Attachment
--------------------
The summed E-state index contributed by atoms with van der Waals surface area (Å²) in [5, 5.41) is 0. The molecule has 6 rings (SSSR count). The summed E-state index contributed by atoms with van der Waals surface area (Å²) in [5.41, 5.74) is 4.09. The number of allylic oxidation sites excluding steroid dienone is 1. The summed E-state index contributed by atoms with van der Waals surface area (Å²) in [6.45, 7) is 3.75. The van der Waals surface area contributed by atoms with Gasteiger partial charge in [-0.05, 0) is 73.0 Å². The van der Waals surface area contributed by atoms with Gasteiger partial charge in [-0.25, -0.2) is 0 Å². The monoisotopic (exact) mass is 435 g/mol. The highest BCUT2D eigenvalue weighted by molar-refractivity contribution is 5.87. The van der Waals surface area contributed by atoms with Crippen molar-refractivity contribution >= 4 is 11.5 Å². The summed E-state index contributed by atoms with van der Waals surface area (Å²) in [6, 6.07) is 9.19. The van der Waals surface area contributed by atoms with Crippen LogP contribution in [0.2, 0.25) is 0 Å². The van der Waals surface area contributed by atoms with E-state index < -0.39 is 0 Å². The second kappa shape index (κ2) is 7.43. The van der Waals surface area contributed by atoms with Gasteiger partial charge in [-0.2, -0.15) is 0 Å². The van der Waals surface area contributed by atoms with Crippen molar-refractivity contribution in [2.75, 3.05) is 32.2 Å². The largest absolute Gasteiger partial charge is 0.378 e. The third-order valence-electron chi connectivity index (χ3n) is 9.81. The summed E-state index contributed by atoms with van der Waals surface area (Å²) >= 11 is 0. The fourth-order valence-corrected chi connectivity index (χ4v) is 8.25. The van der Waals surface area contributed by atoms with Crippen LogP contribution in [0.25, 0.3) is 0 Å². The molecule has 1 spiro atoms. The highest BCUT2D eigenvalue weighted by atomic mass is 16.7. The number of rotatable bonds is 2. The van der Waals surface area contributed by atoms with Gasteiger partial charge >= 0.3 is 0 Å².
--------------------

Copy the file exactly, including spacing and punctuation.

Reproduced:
The summed E-state index contributed by atoms with van der Waals surface area (Å²) in [5, 5.41) is 0. The molecule has 6 rings (SSSR count). The summed E-state index contributed by atoms with van der Waals surface area (Å²) in [5.41, 5.74) is 4.09. The number of allylic oxidation sites excluding steroid dienone is 1. The summed E-state index contributed by atoms with van der Waals surface area (Å²) in [6.45, 7) is 3.75. The van der Waals surface area contributed by atoms with Gasteiger partial charge in [-0.05, 0) is 73.0 Å². The van der Waals surface area contributed by atoms with Gasteiger partial charge in [-0.25, -0.2) is 0 Å². The monoisotopic (exact) mass is 435 g/mol. The highest BCUT2D eigenvalue weighted by molar-refractivity contribution is 5.87. The van der Waals surface area contributed by atoms with Crippen molar-refractivity contribution >= 4 is 11.5 Å². The summed E-state index contributed by atoms with van der Waals surface area (Å²) in [6, 6.07) is 9.19. The van der Waals surface area contributed by atoms with Crippen LogP contribution in [0.2, 0.25) is 0 Å². The van der Waals surface area contributed by atoms with E-state index < -0.39 is 0 Å². The second kappa shape index (κ2) is 7.43. The van der Waals surface area contributed by atoms with Gasteiger partial charge in [-0.2, -0.15) is 0 Å². The van der Waals surface area contributed by atoms with Crippen molar-refractivity contribution in [2.75, 3.05) is 32.2 Å². The largest absolute Gasteiger partial charge is 0.378 e. The third-order valence-electron chi connectivity index (χ3n) is 9.81. The summed E-state index contributed by atoms with van der Waals surface area (Å²) >= 11 is 0. The fourth-order valence-corrected chi connectivity index (χ4v) is 8.25. The van der Waals surface area contributed by atoms with Crippen LogP contribution in [0.25, 0.3) is 0 Å². The molecule has 1 spiro atoms. The highest BCUT2D eigenvalue weighted by atomic mass is 16.7. The number of rotatable bonds is 2. The van der Waals surface area contributed by atoms with Gasteiger partial charge >= 0.3 is 0 Å².